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Baccharis sarothroides

Baccharis sarothroides A. Gray

 

Desertbroom, Greasewood, Rosin-bush, Groundsel

KingdomPlantaePlants, but not fungi, lichens, or algae
SubkingdomTracheobiontaVascular plants—plants with a “circulatory system” for delivering water and nutrients
DivisionMagnoliophytaFlowering plants, also known as angiosperms
ClassMagnoliopsidaDicotyledons—plants with two initial seed leaves
SubclassAsteridaeA large class that encompasses asters
OrderAsteralesFlowering plants with a central disk flower and surrounding petals, like daisies
FamilyAsteraceaeThe aster family, which also includes daisies and sunflowers; from the Greek ἀστήρ, “star,” for the star-shaped flowers
GenusBaccharisFrom Greek name Bakkaris given in honor of Bacchus, the god of wine, to a plant with a fragrant root and recycled by Linnaeus
SpeciessarothroidesBroom-like

About plant names...

Desertbroom’s name derives from the appearance of this shrub during the summer, when its already small leaves mostly drop off to minimize water loss. (Plants that drop leaves during the summer are drought deciduous.) The resulting brown woody bush looks like a broom, and was often used for this purpose. This species is native to the American southwest and northern Mexico, and favors washes, roadways, and other disturbed areas, and both wet and dry habitats, at elevations below a mile.

There is a cultivar of this species that is prostrate instead of bushy in appearance, useful for ground cover. But the native version is considered invasive by some, and the cultivated form may revert to the native version.

Plants: Rounded shrubs up to 13' (4 m) high and 6' (1.8 m) around, densely branched. Main stems are green and sharply angled, becoming brown and woody. Flower-bearing stems are green and almost leafless. Stems are resinous and very pungent.

Leaves: Green, sessile (directly attached to the stems), thick, and narrow. They are linear to oblanceolate, less than 1¼" (3.5 cm) long and ¹/₃₂-¹/₁₆" (1-2 mm) wide, with a single main vein.

Flowers: Abundant, rayless, puffy flowers are white to cream or tan. Plants are dioecious. Female plants produce slender showy flowers from August to November. Flowers on male plants are not showy.

Fruits: Female flowers produce seeds borne on light fuzzy “parachutes” that fill the air.

Medical: The Seri Indians made a decoction by cooking the twigs. This tea was used to treat colds, sinus headache, and as a rub for sore muscles. (Felger, R. S. and M. B. Moser, 1985, People of the Desert and Sea. University of Arizona Press, Tucson, AZ) Such decoctions were used also to treat coughs and stomach aches. However, this species is not listed in the Physician’s Desk Reference for Herbal Medi­cines, so it has no substantiated medical uses.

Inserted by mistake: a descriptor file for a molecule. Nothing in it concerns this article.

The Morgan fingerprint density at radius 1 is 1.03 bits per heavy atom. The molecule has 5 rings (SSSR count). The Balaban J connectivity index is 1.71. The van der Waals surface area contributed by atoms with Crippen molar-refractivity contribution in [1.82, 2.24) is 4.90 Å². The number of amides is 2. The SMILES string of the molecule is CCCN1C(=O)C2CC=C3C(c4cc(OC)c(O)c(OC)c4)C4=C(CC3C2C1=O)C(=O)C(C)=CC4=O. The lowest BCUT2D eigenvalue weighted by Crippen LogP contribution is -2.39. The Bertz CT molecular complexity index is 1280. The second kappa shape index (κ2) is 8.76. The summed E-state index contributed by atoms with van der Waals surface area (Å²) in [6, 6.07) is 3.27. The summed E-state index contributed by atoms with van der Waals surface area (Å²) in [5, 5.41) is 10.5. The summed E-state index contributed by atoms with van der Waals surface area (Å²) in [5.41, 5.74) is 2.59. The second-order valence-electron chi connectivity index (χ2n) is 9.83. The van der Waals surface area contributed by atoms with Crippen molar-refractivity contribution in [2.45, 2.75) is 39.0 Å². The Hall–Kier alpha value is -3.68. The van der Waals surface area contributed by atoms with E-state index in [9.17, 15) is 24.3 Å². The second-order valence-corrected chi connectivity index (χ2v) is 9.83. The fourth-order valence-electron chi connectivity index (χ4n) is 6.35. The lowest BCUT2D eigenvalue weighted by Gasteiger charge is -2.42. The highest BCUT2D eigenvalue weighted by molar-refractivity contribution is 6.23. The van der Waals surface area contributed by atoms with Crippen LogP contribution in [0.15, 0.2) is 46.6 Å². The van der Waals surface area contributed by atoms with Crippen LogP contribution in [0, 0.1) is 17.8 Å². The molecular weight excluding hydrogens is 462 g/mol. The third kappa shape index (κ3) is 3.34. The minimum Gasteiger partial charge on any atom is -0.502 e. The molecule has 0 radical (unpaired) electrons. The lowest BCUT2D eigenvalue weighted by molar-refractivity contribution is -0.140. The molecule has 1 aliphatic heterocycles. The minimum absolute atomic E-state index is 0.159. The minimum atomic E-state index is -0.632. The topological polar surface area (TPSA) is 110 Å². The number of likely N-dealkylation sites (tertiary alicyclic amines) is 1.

Online References:

Baccharis sarothroides on

Baccharis sarothroides on CalPhotos (photos)

Baccharis sarothroides on calscape.org

Baccharis sarothroides at Chris A. Martin's site at Arizona State University

Baccharis sarothroides from the Jepson Manual

Baccharis sarothroides on SEINet—the Southwest Environmental Information Network

Baccharis sarothroides description by Thomas H. Kent, last updated 25 May 2020.

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Baccharis sarothroides (Desertbroom, Greasewood, Rosin-bush, Groundsel)

5/2/2018 · Cottonwood Spring, Joshua Tree National Park, CA
≈ 12 × 8" (31 × 20 cm)

Baccharis sarothroides (Desertbroom, Greasewood, Rosin-bush, Groundsel)

5/2/2018 · Cottonwood Spring, Joshua Tree National Park, CA
≈ 10 × 6" (24 × 16 cm)

Baccharis sarothroides (Desertbroom, Greasewood, Rosin-bush, Groundsel)

5/2/2018 · Cottonwood Spring, Joshua Tree National Park, CA
≈ 6 × 4" (16 × 11 cm)

Baccharis sarothroides (Desertbroom, Greasewood, Rosin-bush, Groundsel)

5/2/2018 · Cottonwood Spring, Joshua Tree National Park, CA
≈ 8 × 5" (20 × 13 cm)

Baccharis sarothroides (Desertbroom, Greasewood, Rosin-bush, Groundsel)

5/2/2018 · Cottonwood Spring, Joshua Tree National Park, CA
≈ 15 × 10" (39 × 26 cm)

Range:

About this map...